I don’t make it a habit of talking about trades that I still have active positions in, so I’m writing the first half of this post ahead of time.
I don’t currently have the ability to short a stock. While I have the funds necessary to open a margin account, they are currently spread across three brokers. First there was the “I need an IRA” broker, followed by the “Hey everyone else uses them!” broker, and most recently the “Can you believe we pay $10 per trade for that other broker?!” broker. Yes it’s a mess, I agree. But the end result is no shorting. The best I can do is inverse ETFs, which is hardly a precision instrument.
But of course there’s an alternative to shorting stock: buying put options.
As of this writing I have read six – yes, six! – books on options and futures. And the weirder trade combinations (“Iron Condor” anyone?) still bend my brain into n-dimensional shapes. But I get the basics. Unfortunately, these books are good at telling you the “what” but not the “why” or “how”.
I don’t give a put what a Long Put Butterfly is. Just tell me where to put my put and how to make money at it!
But slowly it’s coming together. Here’s what I’ve learned (and tell me if I’m wrong!):
– Buying simple puts and calls limit your risk. All you can lose is what you paid for them.
– The numbers move faster. A couple of dollars on the underlying stock movement can double your investment. Or render it worthless.
– Don’t spend more on a call or put than you would normally risk in a stock trade. If you’re willing to risk $300 on a stock trade with an investment of $3000, then don’t buy $3000 worth of call contracts. Buy $300 worth of contracts.
– In-the-money strike prices are more expensive (because they have intrinsic value already). But they more closely track the underlying stock price than an out-of-the-money strike. There’s no waiting around for your price to get hit before seeing any action.
– Options enter a time warp when they’ve got less than 30 days to expiration. You experience time decay, which is like tooth decay except your teeth don’t expire worthless. And no amount of brushing will make your OTM put profitable. So when buying a simple call or put option, pick longer expiration dates (which are also more expensive than shorter expirations).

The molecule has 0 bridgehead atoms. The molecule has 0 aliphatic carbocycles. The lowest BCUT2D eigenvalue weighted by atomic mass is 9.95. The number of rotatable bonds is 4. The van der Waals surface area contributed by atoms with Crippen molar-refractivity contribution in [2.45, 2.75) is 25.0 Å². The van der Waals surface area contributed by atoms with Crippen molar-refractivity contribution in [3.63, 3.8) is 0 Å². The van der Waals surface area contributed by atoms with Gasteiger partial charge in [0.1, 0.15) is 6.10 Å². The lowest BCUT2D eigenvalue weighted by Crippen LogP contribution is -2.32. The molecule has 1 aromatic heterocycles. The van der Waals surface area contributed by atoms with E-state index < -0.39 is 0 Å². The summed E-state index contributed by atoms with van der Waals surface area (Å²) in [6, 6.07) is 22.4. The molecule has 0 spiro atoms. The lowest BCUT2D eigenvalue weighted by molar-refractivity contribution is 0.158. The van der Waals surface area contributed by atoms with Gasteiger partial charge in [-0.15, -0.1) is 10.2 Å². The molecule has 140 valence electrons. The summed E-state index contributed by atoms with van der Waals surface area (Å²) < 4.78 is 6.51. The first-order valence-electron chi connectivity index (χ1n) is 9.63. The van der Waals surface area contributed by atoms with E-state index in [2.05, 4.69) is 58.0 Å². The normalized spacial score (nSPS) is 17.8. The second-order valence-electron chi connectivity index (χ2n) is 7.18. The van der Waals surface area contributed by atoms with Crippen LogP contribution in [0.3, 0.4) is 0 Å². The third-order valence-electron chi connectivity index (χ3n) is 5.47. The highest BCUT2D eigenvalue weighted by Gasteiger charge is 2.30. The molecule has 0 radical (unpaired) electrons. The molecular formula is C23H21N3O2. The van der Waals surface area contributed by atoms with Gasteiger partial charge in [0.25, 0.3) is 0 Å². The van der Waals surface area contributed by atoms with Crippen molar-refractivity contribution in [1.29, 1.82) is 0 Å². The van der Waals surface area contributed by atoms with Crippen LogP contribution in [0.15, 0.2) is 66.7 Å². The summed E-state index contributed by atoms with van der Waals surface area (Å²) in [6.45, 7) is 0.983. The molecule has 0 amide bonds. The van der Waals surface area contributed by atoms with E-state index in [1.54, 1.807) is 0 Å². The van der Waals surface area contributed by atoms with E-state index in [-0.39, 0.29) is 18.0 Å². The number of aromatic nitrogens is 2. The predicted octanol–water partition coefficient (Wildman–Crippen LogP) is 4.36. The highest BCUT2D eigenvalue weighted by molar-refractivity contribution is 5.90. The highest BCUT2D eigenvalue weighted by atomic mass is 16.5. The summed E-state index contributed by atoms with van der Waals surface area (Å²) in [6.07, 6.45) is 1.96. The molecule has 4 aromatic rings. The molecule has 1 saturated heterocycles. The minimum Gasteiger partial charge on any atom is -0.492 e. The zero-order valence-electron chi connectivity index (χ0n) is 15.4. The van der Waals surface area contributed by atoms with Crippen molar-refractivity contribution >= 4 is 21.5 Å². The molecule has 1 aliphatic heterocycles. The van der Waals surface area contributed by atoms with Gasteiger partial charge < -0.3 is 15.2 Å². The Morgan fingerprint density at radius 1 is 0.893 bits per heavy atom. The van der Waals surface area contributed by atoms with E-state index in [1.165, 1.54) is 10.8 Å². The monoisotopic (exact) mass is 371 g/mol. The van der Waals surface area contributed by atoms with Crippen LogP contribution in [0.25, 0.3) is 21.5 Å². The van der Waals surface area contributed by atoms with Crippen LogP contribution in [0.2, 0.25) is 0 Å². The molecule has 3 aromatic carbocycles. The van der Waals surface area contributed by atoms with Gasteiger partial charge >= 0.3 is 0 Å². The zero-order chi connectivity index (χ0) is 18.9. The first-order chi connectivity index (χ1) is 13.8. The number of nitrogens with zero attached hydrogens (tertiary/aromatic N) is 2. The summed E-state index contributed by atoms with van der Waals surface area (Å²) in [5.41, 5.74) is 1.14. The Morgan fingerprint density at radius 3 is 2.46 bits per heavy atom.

So with much hand-wringing and double-checking and chart-gazing, I purchased a put option this morning. Yes, I risked a whopping $160, fully prepared to lose it all for the experience. A day at Six Flags Magic Mountain would have been cheaper and possibly more thrilling, but I can’t do that sitting in front of my computer screen.
I bought a single put contract (“aw isn’t that cute! One contract!” you’re thinking) on Questar Corporation (STR). Here’s my shorting logic: the utilities sector is currently the worst-performing sector. Questar has had a string of down days. And – bonus! – they’ll be reporting earnings tomorrow after the closing bell. So this is a fundamentals/technicals/earnings-surprise play.
Total crap-shoot in other words, but with a certain logic to it.
My trade has an in-the-money strike price of $25, and the previous day’s close was $24.09. It opened down at $23.98. My breakeven point on the underlying stock price is roughly $23.77 (I had to fudge the charts a little to figure it out), and my investment doubles (again, roughly) if the stock falls to $21.70. I have a trailing stop of roughly 2 x ATR above the low, but this really only comes into play if I’m profitable and the stock starts heading back upward (remember I’m shorting with a put). If STR doesn’t have a sucky earnings report, then the trailing stop won’t matter. Also, I have calendared a date just before the 30-day expiration date to sell the puppy if it’s in-the-money.
Yesterday Questar announced their earnings: they missed their EPS estimates by $0.03, and also missed revenue estimates. Yet the stock is actually UP from where I bought the put option. WTF? Probably because the day before their earnings announcement, they also announced an increase in their dividend by $0.02. Yesterday was a sizable up day and today is a down day. So there’s hope that the stock is heading in the right direction (downward). But it certainly wasn’t the dramatic movement I’d hoped for. Perhaps the takeaway from this is don’t buy put options on stocks that pay dividends.
P.S. Amazing what a little research can show you, once you’ve figured out the right question to ask. This article points out that stocks that pay dividends usually see their price fall as they get closer to the payout date, and so the premiums on put options get more expensive. But that’s good for me! I’ll report back later.